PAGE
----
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Pulsed Electromagnetic Field Stimulation for Acute Tibial Shaft FracturesA Multicenter, Double-Blind, Randomized Trial
Sam Adie, BSc(Med), MBBS, MSpMed, MPH1; Ian A. Harris, MBBS, MMed(Clin Epi), FRACS, PhD1; Justine M. Naylor, BAppSc, PhD1; Hamish Rae, MBBS, MMed(Clin Epi)1; Alan Dao, MBBS1; Sarah Yong, MBBS, MIPH1; Victoria Ying, BSc1
1 Orthopaedic Department, Liverpool Hospital, Locked Bag 7103, Liverpool BC, NSW Australia 1871. E-mail address for S. Adie: sam.adie@gmail.com
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Disclosure: None of the authors received payments or services, either directly or indirectly (i.e., via his or her institution), from a third party in support of any aspect of this work. One or more of the authors, or his or her institution, has had a financial relationship, in the thirty-six months prior to submission of this work, with an entity in the biomedical arena that could be perceived to influence or have the potential to influence what is written in this work. No author has had any other relationships, or has engaged in any other activities, that could be perceived to influence or have the potential to influence what is written in this work. The complete Disclosures of Potential Conflicts of Interest submitted by authors are always provided with the online version of the article.

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Investigation performed at the Orthopaedic Department, Liverpool Hospital, Liverpool, New South Wales, Australia

Copyright © 2011 by The Journal of Bone and Joint Surgery, Inc.
J Bone Joint Surg Am, 2011 Sep 07;93(17):1569-1576. doi: 10.2106/JBJS.J.00869
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Tibial shaft fractures are sometimes complicated by delayed union and nonunion, necessitating further surgical interventions. Pulsed electromagnetic field stimulation is an effective treatment for delayed unions and nonunions, but its efficacy in preventing healing complications in patients with acute fractures is largely untested. The purpose of this pragmatic trial was to determine whether adjuvant pulsed electromagnetic field therapy for acute tibial shaft fractures reduces the rate of surgical revision because of delayed union or nonunion.


In a double-blind randomized trial involving six metropolitan trauma hospitals, 259 participants with acute tibial shaft fractures (AO/OTA type 42) were randomized by means of external allocation to externally identical active and inactive pulsed electromagnetic field devices. Participants were instructed to wear the device for ten hours daily for twelve weeks. Management was otherwise unaltered. The primary outcome was the proportion of participants requiring a secondary surgical intervention because of delayed union or nonunion within twelve months after the injury. Secondary outcomes included surgical intervention for any reason, radiographic union at six months, and the Short Form-36 Physical Component Summary and Lower Extremity Functional Scales at twelve months. Main analyses were by intention to treat.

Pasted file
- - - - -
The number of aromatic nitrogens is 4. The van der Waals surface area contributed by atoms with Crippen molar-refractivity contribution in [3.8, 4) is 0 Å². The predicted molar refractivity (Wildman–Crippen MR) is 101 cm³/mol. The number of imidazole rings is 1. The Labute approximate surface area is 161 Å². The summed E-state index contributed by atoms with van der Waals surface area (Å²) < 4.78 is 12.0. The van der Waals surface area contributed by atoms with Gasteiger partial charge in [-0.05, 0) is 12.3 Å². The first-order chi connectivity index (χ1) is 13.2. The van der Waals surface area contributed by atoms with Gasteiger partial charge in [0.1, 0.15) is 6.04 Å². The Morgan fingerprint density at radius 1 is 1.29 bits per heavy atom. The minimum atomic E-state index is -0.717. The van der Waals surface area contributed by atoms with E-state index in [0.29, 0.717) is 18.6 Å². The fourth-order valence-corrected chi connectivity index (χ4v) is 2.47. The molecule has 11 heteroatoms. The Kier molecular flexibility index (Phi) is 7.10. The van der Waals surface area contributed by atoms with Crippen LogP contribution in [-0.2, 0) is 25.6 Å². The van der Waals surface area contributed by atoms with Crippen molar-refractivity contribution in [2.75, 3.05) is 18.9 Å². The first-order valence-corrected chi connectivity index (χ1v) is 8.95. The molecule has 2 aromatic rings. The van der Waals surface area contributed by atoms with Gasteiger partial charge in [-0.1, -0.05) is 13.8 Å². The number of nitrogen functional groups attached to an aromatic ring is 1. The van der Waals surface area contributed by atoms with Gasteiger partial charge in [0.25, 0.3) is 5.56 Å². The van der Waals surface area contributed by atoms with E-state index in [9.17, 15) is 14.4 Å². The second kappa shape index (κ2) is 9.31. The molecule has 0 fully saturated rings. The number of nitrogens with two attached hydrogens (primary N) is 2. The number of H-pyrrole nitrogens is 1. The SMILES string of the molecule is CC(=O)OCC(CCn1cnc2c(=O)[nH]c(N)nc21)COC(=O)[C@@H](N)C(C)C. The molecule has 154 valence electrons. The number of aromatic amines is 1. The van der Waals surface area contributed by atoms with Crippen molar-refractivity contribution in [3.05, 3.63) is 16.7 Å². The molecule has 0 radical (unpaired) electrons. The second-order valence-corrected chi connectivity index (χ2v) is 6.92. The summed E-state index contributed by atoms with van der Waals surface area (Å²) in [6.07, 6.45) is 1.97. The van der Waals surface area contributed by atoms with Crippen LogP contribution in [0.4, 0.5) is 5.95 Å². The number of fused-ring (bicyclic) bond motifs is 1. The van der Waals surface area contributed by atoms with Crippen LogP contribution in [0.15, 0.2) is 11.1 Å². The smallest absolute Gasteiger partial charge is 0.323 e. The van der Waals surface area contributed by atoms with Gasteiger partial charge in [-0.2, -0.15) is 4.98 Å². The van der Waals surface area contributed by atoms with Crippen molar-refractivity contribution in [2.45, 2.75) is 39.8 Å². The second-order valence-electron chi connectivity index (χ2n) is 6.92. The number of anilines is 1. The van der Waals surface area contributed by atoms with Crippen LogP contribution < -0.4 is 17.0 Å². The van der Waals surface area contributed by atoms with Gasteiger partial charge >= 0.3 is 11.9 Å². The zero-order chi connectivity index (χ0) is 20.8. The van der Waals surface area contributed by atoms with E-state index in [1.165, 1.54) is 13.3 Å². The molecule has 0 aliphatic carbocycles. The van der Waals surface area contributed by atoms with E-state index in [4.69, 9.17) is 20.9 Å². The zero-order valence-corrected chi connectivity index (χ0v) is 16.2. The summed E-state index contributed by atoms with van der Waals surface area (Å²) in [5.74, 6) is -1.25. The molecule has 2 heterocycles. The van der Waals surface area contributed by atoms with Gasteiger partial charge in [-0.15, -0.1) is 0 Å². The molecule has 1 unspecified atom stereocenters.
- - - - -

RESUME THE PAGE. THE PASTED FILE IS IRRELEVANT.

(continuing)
Two hundred and eighteen participants (84%) completed the twelve-month follow-up. One hundred and six patients were allocated to the active device group, and 112 were allocated to the placebo group. Compliance was moderate, with 6.2 hours of average daily use. Overall, sixteen patients in the active group and fifteen in the inactive group experienced a primary outcome event (risk ratio, 1.02; 95% confidence interval, 0.95 to 1.14; p = 0.72). According to per-protocol analysis, there were six primary events (12.2%) in the active, compliant group and twenty-six primary events (15.1%) in the combined placebo and active, noncompliant group (risk ratio, 0.97; 95% confidence interval, 0.86 to 1.10; p = 0.61). No between-group differences were found with regard to surgical intervention for any reason, radiographic union, or functional measures.


Adjuvant pulsed electromagnetic field stimulation does not prevent secondary surgical interventions for delayed union or nonunion and does not improve radiographic union or patient-reported functional outcomes in patients with acute tibial shaft fractures.

Level of Evidence: 

Therapeutic Level I. See Instructions to Authors for a complete description of levels of evidence.

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    These activities have been planned and implemented in accordance with the Essential Areas and policies of the Accreditation Council for Continuing Medical Education (ACCME) through the joint sponsorship of the American Academy of Orthopaedic Surgeons and The Journal of Bone and Joint Surgery, Inc. The American Academy of Orthopaedic Surgeons is accredited by the ACCME to provide continuing medical education for physicians.
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